Okefenokee National Wildlife Refuge
Southeast Region

Fishing

The Okefenokee National Wildlife Refuge is a vast network of interconnecting habitats that support a large number of plant and animal species. This primordial landscape depends upon water to exist and within the tea stained waters rest dozens of species of fish. These masters of elusion offer a great opportunity for anglers of all ages and abilities to enjoy the thrill of fishing in a unique and beautiful landscape.

Areas to Fish

East Entrance – The habitats at this entrance consist primarily of shallow water prairies littered with dense and low vegetation. This entrance also contains the Suwannee Canal which offers deeper water than is traditionally found in many other places in the swamp. Fishing here is best from a boat or along the Cane Pole Trail, which parallels the canal. Exploring the east entrance by boat provides access to many different natural lakes and prairies to fish among; including Chesser Prairie, Mizell Prairie, Grand Prairie, Gannet Lake, Monkey Lake, and Buzzard’s Roost Lake. Refuge concession Okefenokee Adventures rents motor boats, canoes, and kayaks that can be used to travel into the swamp to find the perfect fishing hole.

West Entrance – At this entrance one can fish in open water lakes and down winding water trails that are bordered by massive Cypress trees. The fishing here can take you into areas with deep pools filled with many worthy catches. This entrance also features Stephen C. Foster State Park, where fishing is also allowed from the dockside. The staff also rent motor boats, canoes, and kayaks that can be taken into the swamp for fishing and recreation. The west entrance offers some of the larger open areas to fish in the swamp. This entrance is home to Billy’s Lake, Minnie’s Lake, Big Water Lake, and the Suwannee River Recreation Area. These places characterize the best places to fish on the west side of the Okefenokee.

Kingfisher – This entrance is characterized by a mixture of open prairie lakes and water trails that can be explored by boat. The Kingfisher entrance offers access to many different lakes including; Flag, Elder, Duck, Trout, Double, Pond, and Maul Hammock. This string of lakes affords the angler a very nice experience. This entrance also offers the opportunity for bank fishing.

Guidelines

Fishing is permitted year round at our various locations in accordance with Georgia State regulations. The refuge also necessitates the following conditions:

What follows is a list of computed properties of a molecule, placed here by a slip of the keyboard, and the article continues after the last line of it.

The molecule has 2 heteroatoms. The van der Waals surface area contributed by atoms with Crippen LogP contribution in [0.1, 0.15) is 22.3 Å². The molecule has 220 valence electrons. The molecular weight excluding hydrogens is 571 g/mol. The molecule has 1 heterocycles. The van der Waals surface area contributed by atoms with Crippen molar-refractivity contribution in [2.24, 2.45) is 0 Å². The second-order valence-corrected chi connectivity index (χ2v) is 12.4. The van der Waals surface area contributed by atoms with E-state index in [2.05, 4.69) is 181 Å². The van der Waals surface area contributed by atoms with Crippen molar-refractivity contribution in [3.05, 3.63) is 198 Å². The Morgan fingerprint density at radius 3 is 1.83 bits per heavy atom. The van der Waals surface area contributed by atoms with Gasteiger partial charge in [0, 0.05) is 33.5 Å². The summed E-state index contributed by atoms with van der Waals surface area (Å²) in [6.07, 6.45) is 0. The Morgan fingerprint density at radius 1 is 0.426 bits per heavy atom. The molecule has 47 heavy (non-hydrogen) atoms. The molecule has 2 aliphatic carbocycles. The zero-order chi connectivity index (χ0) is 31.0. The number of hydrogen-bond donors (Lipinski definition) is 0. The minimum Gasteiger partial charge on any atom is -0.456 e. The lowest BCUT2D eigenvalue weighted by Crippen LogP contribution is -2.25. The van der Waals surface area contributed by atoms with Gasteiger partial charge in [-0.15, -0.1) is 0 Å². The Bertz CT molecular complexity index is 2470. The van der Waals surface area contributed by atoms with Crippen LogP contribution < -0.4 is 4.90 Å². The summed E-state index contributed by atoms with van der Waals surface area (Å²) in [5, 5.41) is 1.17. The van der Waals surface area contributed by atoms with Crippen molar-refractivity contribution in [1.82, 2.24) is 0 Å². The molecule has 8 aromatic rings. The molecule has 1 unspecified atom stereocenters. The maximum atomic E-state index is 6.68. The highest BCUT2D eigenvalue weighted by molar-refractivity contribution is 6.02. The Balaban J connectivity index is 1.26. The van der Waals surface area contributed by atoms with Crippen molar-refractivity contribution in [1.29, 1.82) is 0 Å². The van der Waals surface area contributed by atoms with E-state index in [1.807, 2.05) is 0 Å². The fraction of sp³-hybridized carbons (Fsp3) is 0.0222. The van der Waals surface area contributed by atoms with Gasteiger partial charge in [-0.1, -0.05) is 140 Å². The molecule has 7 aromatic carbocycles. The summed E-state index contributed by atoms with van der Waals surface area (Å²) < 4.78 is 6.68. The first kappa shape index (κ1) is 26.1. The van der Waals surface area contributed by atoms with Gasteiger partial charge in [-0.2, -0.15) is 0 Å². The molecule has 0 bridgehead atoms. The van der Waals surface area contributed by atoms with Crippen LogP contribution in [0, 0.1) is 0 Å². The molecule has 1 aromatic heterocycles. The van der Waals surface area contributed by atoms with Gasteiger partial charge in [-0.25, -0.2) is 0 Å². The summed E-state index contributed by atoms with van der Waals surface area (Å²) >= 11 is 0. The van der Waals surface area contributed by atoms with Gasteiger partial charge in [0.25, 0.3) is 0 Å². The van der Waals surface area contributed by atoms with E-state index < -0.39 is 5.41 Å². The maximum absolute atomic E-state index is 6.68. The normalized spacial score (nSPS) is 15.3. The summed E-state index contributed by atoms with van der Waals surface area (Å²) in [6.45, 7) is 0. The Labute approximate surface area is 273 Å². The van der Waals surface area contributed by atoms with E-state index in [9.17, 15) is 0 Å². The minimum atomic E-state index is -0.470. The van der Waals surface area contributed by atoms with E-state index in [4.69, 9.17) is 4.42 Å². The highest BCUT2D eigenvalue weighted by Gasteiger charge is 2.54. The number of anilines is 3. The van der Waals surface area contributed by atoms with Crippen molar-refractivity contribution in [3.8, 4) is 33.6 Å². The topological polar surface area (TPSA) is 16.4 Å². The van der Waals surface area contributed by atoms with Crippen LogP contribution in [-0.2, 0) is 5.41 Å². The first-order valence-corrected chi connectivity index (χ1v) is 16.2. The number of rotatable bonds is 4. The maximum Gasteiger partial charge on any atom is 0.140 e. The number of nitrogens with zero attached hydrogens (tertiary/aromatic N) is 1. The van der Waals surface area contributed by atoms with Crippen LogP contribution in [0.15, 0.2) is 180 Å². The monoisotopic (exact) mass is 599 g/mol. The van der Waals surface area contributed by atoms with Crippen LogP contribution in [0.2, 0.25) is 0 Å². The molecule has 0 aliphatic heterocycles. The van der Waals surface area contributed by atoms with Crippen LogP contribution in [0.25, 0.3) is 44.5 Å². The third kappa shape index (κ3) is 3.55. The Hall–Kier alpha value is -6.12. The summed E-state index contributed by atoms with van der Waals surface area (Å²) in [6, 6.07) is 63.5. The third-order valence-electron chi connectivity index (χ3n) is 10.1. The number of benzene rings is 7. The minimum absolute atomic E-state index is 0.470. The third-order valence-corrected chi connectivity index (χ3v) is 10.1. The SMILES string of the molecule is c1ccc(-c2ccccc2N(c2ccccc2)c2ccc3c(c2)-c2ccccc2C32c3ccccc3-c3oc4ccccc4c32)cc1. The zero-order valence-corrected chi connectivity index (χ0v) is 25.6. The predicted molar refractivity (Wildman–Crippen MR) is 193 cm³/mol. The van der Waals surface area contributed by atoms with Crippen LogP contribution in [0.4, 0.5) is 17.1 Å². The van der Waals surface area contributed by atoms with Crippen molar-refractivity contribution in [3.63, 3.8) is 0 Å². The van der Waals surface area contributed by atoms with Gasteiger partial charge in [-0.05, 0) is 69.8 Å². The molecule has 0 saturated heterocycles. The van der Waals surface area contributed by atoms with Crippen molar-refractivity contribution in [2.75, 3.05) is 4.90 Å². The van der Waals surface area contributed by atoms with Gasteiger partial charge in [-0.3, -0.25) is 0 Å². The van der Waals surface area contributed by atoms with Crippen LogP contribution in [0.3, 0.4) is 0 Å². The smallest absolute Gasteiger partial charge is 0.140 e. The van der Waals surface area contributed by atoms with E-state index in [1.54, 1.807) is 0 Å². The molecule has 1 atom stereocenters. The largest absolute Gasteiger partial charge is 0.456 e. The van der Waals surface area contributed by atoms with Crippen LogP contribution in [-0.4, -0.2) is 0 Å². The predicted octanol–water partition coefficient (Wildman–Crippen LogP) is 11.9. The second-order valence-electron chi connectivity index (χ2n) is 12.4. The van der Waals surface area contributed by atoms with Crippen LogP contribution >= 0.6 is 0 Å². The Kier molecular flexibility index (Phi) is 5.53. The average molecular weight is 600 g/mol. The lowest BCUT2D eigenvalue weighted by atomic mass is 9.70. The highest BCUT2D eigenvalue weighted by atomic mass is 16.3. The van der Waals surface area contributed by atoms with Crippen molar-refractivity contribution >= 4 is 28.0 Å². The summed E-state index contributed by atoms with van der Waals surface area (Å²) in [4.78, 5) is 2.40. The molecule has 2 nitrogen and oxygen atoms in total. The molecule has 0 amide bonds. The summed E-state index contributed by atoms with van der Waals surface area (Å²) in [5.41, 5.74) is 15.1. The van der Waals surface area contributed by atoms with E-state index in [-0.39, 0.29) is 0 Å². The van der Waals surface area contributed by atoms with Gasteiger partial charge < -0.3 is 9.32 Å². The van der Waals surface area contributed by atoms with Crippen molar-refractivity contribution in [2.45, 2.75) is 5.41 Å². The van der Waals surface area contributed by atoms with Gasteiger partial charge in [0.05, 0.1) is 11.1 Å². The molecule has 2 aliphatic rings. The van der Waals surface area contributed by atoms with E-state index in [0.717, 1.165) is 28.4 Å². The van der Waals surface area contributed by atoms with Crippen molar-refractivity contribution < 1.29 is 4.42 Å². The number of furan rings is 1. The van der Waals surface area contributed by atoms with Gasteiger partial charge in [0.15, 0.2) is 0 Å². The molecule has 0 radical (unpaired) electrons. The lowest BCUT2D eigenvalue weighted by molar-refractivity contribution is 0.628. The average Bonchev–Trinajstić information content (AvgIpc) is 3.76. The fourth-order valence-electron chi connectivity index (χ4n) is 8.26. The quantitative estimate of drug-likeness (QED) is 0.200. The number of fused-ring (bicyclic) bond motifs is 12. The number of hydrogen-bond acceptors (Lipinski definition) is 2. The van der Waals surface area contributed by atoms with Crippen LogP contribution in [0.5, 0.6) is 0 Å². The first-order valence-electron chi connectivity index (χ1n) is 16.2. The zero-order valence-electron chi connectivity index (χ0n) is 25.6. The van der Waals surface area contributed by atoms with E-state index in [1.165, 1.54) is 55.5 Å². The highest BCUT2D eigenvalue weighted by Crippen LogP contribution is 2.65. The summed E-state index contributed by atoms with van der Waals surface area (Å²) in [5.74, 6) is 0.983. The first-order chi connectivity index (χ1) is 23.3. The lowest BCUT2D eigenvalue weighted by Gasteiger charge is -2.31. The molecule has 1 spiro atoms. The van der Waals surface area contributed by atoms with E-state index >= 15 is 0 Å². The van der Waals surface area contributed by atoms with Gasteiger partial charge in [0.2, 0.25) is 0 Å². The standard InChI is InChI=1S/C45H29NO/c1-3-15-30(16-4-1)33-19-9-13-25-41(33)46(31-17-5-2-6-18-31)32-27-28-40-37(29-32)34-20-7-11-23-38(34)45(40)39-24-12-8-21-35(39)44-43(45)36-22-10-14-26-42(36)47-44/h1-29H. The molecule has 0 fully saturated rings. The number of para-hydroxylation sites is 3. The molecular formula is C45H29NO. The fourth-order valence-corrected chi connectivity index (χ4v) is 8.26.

• Outboard boat motors are limited to 10 hp or less
  • We only allow the use of pole and line or rod and reel
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  • We prohibit possession of live bait fish (to prevent the introduction of non-native species to the waters of the Okefenokee)
  • We prohibit the use of trot lines, brush hooks or other similar line sets

Suwannee Canal Unit

  • We prohibit fishing in the boat basin
  • We prohibit fishing in ponds and canals along Swamp Island Drive
  • The patio behind the visitor center is reserved for the physically disabled

WARNING: Alligators are found throughout the waters of the refuge. Exercise extreme caution and leave the immediate area when fishing in their presence. Use of stringers to keep fish is strongly discouraged.

Motor Boat Caution: Watch motors cooling system closely as loose peat can be sucked into and block the filter screens near the propeller.

These guidelines are in place for the protection of the visitors and the fragile swamp ecosystem.

What the Angler Can Expect to Catch

The Okefenokee is home to 39 species of fish. The angler can expect to hook a few of the most common species in the swamp. These catches afford any angler of any age an experience worthy of remembering. Click Fish to view the most common species of the Okefenokee Swamp.

Popular lures and bait include: artificial baits such as yellow-sallies, spinners, minnow plugs, spoons, and jigs; while natural bait usually consists of red worms, earthworms, crickets, or other natural invertebrates found in the general vicinity.

The Okefenokee is home to the Georgia State record for the largest Bowfin (Amia calva) ever caught. At 16 pounds, this is quite a mudfish to match!

 

For a complete list of fish, reptiles, amphibians, and mammals please refer to this pdf file.

Last updated: March 2, 2012